Originally created 01/26/01

Cold temperatures slowing down fish

Surface temperature on Lake Oconee last weekend hit lows of 35 to 39 degrees, which is why a bass tournament was called off.

When water temperatures drop below 40 degrees, cold-blooded fish become extremely close-mouthed, and often will ignore or even turn away from a lure presented in the right way.

So Bo Davis of Dixie Bass postponed his Jan. 20 tournament until June 16 when, hopefully, fishermen will not have to contend with icy conditions.

Conversely, the water temperature on Thurmond Lake is ranging from the mid-to-high 40s and some fish will bite. Bass tournaments have been tough affairs, but some winners have managed to catch lunker fish (a lunker is generally defined as a bass 8 pounds or better).

Having said that, weather prognosticators are predicting a warming trend for this weekend, with a high in the 60s by Monday. Those kinds of conditions ought to heat up the water and the fishing.

If you're still not thrilled about trying your luck on the lake, you can always attend the 2001 Fisharama Feb. 2-4 at the Atlanta Expo Center.

The event is sponsored by the Georgia Wildlife Federation which benefits from the show's profits. Tickets cost $7 for adults and $4 for senior citizens and children 6 to 12 years of age. Kinds under 6 are free.

In addition to the many dealers and manufacturers hawking their tackle and equipment, country music fans will be able to meet Tracy Byrd at the Your Atlanta Area Ford Store Seminar Hall at noon on Sunday, Feb. 4, or at the SOF-Spoon booth No. 10.

Doors open on Feb. 2 from 1 p.m. to 9 p.m., Feb. 3 from 10 a.m., to 9 p.m., and 10 a.m. to 6 p.m., on Feb. 4. The Expo Center is located at Exit 55 off I-285.

Boat registrations in Georgia and South Carolina were up in 1999 over 1998 figures, according to the National Marine Manufacturers Association.

There were 316,770 boats registered in Georgia (303,129 in '99) and 414,527 in South Carolina (394,842 in '99).

Outboard boat and motor sales also jumped during 2000, while sales of canoes, personal watercraft and jetboats were down, according to the group's latest statistics.

Personal watercraft sales reached 130,000 in 1998, 106,000 in 1999, but slumped to 92,000 last year. Canoe sales reached a high of 121,000 in 1999, but fell to 111,800 last year.

Numbers of people participating in recreational boating fell off slightly in 2000 to 72,269,000 from 73,208,000 the previous year.

Boat owners and buyers spent $25,629,734,000 on retail expenditures last year. There are an estimated 16,965,000 recreational boats in the U.S.


Ralph Barbee, professional guide, (706) 860-7373): I went Tuesday morning and caught three bass and two hybrids. I launched at Trade Winds and went down to the riprap on the Georgia side of the dam. I hooked a monster bass that would have weighed more than 8 pounds, but it spit out the Little Earl (GGG finish). I fished the crank-and-stop technique because the fish were cold. I'll appear at Rader Mercedes on Washington Road today with my boat and truck from 10 a.m., to 2 p.m. At 2:15, I'll move over to Pilot Station on Riverwatch Parkway where I'll appear until 5 p.m. I'll be glad to talk to everybody about what the fish are biting.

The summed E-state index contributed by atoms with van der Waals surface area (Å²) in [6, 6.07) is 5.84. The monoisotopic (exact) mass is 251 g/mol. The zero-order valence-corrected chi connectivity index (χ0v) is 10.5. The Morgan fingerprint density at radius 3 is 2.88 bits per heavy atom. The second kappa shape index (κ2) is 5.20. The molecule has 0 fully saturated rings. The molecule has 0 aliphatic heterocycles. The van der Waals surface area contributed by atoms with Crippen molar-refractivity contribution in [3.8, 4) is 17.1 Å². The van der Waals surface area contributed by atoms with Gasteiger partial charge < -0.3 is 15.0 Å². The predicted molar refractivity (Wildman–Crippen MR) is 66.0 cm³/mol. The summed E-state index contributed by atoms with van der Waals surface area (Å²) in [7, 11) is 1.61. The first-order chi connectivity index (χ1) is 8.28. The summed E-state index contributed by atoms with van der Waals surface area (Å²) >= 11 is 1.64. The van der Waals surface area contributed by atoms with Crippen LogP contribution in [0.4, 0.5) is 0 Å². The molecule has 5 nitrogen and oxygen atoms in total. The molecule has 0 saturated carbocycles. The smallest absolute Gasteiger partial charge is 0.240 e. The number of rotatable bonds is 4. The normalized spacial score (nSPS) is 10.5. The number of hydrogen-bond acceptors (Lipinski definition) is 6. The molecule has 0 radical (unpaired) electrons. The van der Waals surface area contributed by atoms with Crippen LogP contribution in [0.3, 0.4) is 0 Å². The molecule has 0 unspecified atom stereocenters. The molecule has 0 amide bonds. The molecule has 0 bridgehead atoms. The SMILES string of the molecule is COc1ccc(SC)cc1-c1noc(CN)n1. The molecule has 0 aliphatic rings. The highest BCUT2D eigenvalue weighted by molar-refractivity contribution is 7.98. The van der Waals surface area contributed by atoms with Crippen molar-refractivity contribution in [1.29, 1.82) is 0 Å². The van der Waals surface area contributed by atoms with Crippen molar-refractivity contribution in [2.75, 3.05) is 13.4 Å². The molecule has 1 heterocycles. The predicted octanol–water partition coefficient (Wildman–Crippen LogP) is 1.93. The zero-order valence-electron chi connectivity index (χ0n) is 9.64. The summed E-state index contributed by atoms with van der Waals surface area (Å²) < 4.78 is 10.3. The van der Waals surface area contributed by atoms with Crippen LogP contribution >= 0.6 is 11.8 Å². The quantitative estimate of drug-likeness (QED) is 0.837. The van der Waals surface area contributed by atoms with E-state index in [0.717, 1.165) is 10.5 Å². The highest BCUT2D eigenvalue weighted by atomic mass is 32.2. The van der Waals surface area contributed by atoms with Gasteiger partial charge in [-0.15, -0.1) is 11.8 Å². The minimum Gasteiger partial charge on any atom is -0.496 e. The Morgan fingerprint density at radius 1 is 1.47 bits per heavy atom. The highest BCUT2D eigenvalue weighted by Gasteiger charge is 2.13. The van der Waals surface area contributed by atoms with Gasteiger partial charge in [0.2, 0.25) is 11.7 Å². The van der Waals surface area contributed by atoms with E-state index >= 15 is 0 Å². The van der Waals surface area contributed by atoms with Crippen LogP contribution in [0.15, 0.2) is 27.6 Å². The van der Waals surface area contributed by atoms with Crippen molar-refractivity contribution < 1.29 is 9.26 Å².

SAVANNAH RIVERNew Savannah BluffLock & Dam

Lock and Dam Bait and Tackle (Bob Baurle), 1-706-793-8053 - Yellow perch continue to be caught off the fishing platform of the dam and some jacks (chain pickerel) also have been caught.

The best news is that Buddy James caught three buck shad off the dam on Tuesday. If the warming trend continues, the shad ought to really turn on. March and April are peak months for the shad run.

Fishermen are reminded striped bass and hybrid bass cannot be lawfully caught and kept from the river's mouth at Savannah to the New Savannah Bluff Lock and Dam. The moratorium is in effect until at least the year 2002.


Bill Gibson 1 (706) 722-2980 - Crappies are continuing to bite. Loye Johnson caught a nice mess over three or four different days last week, fishing live shiners. Mark Jenkins and I caught a bunch and David Scott also caught a mess. The fish bite best close to 5 p.m., and in shallow sloughs warmed by the sun.

Check out our Web site: www.merrybrothers.com.


(706) 722-8263 - James Green caught 14 crappies on minnows, Mickey Burley caught 21 crappies on minnows and 14 catfish on liver. Albert Prescott caught 10 crappies on minnows and eight catfish on liver. Billy Matlow caught 16 crappies on minnows. Jammie Matlow caught 14 crappies on minnows. John Adams caught 26 crappies on minnows.


Miss Judy Charters, Capt. Judy Helmey, 912-897-4921 or www.missjudycharters.com. - Inshore fishing is a sort of work in progress - to get a bite, you've got to work for it. As soon as a warming trend starts, the fish will be cognizant of it and start opening their mouths again.

Offshore, it's "Go East, Young Man," to the Savannah Snapper Banks where the fish are waiting to jump onto your hooks. Almost. We have been catching large vermilion, grouper, triggerfish, snapper and green-heads (black sea bass). The artificial reefs closer to shore remain great places to fish, too.

Green heads are black sea bass, but differ from the norm by being a lot bigger. These are male fish and easily distinguished from the drab females by having beautiful blue, green and yellow lines on their heads. Female black sea bass are colorless.

The male fish also sport large humps on their backs. This hump comes from the stress of having to fertilize all of the eggs made available by the abundance of females.

Something you may not know: All black sea bass are born as females and reach sexual maturity within two or three years. It's then some undergo a sexual change.


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